Skip to main content
Article
Effect of ketamine on the minimum infusion rate of propofol needed to prevent motor movement in dogs
American Journal of Veterinary Research (2015)
  • Rachel Reed, University of Tennessee, Knoxville
  • Mohamed Reza Seddighi, University of Tennessee, Knoxville
  • Agricola Odoi, University of Tennessee, Knoxville
  • Thomas J Doherty, University of Tennessee, Knoxville
Abstract
OBJECTIVE To determine the minimum infusion rate (MIR) of propofol required to prevent movement in response to a noxious stimulus in dogs anesthetized with propofol alone or propofol in combination with a constant rate infusion (CRI) of ketamine. ANIMALS 6 male Beagles. PROCEDURES Dogs were anesthetized on 3 occasions, at weekly intervals, with propofol alone (loading dose, 6 mg/kg; initial CRI, 0.45 mg/kg/min), propofol (loading dose, 5 mg/kg; initial CRI, 0.35 mg/kg/min) and a low dose of ketamine (loading dose, 2 mg/kg; CRI, 0.025 mg/kg/min), or propofol (loading dose, 4 mg/kg; initial CRI, 0.3 mg/kg/min) and a high dose of ketamine (loading dose, 3 mg/kg; CRI, 0.05 mg/kg/min). After 60 minutes, the propofol MIR required to prevent movement in response to a noxious electrical stimulus was determined in duplicate. RESULTS Least squares mean ± SEM propofol MIRs required to prevent movement in response to the noxious stimulus were 0.76 ± 0.1 mg/kg/min, 0.60 ± 0.1 mg/kg/min, and 0.41 ± 0.1 mg/kg/min when dogs were anesthetized with propofol alone, propofol and low-dose ketamine, and propofol and high-dose ketamine, respectively. There were significant decreases in the propofol MIR required to prevent movement in response to the noxious stimulus when dogs were anesthetized with propofol and low-dose ketamine (27 ± 10%) or with propofol and high-dose ketamine (30 ± 10%). CONCLUSIONS AND CLINICAL RELEVANCE Ketamine, at the doses studied, significantly decreased the propofol MIR required to prevent movement in response to a noxious stimulus in dogs.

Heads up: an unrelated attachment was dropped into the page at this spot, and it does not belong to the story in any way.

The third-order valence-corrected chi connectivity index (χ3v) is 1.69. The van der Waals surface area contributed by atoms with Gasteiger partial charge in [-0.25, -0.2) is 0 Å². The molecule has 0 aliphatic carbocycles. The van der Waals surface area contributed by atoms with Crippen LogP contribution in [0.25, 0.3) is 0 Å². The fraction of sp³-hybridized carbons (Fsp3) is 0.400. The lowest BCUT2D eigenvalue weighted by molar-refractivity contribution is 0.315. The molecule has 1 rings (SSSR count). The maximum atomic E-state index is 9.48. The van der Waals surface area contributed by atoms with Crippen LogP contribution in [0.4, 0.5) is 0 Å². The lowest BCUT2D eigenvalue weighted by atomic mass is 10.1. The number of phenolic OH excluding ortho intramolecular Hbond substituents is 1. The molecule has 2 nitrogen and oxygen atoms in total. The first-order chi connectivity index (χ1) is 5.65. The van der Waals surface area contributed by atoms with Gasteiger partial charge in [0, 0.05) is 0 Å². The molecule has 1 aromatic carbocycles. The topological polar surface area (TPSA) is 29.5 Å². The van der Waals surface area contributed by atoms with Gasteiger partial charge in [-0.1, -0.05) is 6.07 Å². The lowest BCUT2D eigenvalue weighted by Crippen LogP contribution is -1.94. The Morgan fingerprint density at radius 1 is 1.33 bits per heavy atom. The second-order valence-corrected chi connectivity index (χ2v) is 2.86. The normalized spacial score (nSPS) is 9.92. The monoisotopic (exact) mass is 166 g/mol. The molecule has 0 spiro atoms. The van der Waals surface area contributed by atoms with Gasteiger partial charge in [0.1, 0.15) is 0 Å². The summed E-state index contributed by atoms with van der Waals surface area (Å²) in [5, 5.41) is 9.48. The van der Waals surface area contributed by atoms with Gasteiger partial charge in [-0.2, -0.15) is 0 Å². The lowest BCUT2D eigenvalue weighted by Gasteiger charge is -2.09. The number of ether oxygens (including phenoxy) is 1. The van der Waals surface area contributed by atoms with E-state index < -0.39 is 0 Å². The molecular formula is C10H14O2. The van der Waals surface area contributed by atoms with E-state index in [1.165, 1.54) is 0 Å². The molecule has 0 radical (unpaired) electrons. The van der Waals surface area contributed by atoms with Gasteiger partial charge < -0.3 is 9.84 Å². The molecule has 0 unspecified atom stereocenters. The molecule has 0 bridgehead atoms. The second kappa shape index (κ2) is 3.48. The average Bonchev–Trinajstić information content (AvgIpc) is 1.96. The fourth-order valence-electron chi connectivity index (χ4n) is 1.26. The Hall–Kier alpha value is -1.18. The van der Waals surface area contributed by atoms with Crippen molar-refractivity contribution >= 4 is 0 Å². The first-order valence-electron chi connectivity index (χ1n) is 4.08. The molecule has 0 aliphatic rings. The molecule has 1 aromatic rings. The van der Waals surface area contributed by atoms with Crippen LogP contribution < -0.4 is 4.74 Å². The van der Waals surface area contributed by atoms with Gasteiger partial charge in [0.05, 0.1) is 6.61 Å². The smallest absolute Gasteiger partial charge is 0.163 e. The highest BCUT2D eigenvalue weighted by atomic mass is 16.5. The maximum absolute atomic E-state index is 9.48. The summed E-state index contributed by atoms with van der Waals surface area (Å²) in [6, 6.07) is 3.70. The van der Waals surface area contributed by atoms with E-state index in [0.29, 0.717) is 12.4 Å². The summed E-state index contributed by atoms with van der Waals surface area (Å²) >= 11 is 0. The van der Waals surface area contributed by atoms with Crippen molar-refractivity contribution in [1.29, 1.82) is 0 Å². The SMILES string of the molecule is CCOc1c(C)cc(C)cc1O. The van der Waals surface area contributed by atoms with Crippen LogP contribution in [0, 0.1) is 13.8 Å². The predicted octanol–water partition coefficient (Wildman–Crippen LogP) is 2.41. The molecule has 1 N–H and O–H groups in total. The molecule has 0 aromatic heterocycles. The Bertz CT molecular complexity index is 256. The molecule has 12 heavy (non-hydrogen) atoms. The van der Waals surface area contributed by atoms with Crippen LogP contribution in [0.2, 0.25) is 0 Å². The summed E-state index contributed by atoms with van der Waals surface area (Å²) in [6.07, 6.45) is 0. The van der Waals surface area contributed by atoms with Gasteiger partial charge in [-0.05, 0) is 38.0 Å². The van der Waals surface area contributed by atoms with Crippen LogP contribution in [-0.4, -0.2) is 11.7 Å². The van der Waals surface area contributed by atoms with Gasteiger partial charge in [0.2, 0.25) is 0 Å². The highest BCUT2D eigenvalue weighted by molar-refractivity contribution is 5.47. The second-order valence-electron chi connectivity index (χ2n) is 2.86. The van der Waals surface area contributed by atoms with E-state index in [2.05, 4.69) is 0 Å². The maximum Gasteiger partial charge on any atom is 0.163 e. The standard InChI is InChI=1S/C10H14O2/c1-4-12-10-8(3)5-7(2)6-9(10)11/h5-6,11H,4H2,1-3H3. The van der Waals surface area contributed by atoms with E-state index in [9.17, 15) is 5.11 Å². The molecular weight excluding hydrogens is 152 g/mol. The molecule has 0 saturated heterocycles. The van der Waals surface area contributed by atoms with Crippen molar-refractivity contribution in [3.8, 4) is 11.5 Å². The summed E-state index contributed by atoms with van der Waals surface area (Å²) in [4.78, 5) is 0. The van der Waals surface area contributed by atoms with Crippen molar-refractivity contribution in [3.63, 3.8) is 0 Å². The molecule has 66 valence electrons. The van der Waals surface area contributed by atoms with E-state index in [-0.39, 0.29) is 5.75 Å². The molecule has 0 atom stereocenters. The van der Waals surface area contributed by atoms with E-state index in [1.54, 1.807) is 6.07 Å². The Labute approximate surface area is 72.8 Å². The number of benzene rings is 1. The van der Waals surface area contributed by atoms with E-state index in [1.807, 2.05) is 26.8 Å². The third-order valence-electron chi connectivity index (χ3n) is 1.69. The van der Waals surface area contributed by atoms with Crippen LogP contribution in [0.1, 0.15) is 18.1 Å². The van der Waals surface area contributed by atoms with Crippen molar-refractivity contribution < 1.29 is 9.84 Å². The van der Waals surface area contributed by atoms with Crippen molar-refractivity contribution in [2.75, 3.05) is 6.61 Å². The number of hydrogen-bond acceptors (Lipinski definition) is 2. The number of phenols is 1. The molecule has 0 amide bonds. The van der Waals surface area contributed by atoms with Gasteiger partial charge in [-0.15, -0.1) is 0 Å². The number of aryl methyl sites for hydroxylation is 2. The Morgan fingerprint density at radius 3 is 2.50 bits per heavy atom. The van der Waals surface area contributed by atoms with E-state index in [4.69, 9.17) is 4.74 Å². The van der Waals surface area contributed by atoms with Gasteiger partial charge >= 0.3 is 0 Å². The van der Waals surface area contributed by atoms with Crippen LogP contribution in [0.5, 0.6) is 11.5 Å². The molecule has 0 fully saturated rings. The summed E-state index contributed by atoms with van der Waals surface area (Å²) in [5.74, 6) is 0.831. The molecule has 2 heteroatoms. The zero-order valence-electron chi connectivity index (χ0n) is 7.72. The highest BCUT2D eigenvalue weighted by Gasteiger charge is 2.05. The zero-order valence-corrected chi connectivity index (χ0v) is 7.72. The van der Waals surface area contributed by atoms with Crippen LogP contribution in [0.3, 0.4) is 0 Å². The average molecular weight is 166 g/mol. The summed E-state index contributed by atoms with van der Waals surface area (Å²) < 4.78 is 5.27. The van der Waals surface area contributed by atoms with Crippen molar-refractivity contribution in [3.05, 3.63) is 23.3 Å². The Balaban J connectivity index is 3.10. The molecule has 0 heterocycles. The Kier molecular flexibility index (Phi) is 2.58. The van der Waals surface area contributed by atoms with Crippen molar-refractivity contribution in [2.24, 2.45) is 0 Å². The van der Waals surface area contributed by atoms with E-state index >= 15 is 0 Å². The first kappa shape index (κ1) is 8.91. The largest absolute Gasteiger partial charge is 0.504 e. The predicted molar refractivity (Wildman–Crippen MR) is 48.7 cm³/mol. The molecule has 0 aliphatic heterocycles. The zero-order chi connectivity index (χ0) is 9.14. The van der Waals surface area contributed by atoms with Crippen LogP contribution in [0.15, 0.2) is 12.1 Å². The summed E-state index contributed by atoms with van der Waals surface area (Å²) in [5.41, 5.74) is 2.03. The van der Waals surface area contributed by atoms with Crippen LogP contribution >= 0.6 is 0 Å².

Publication Date
Fall December, 2015
Citation Information
Rachel Reed, Mohamed Reza Seddighi, Agricola Odoi and Thomas J Doherty. "Effect of ketamine on the minimum infusion rate of propofol needed to prevent motor movement in dogs" American Journal of Veterinary Research Vol. 76 Iss. 12 (2015)
Available at: http://works.bepress.com/agricola_odoi/41/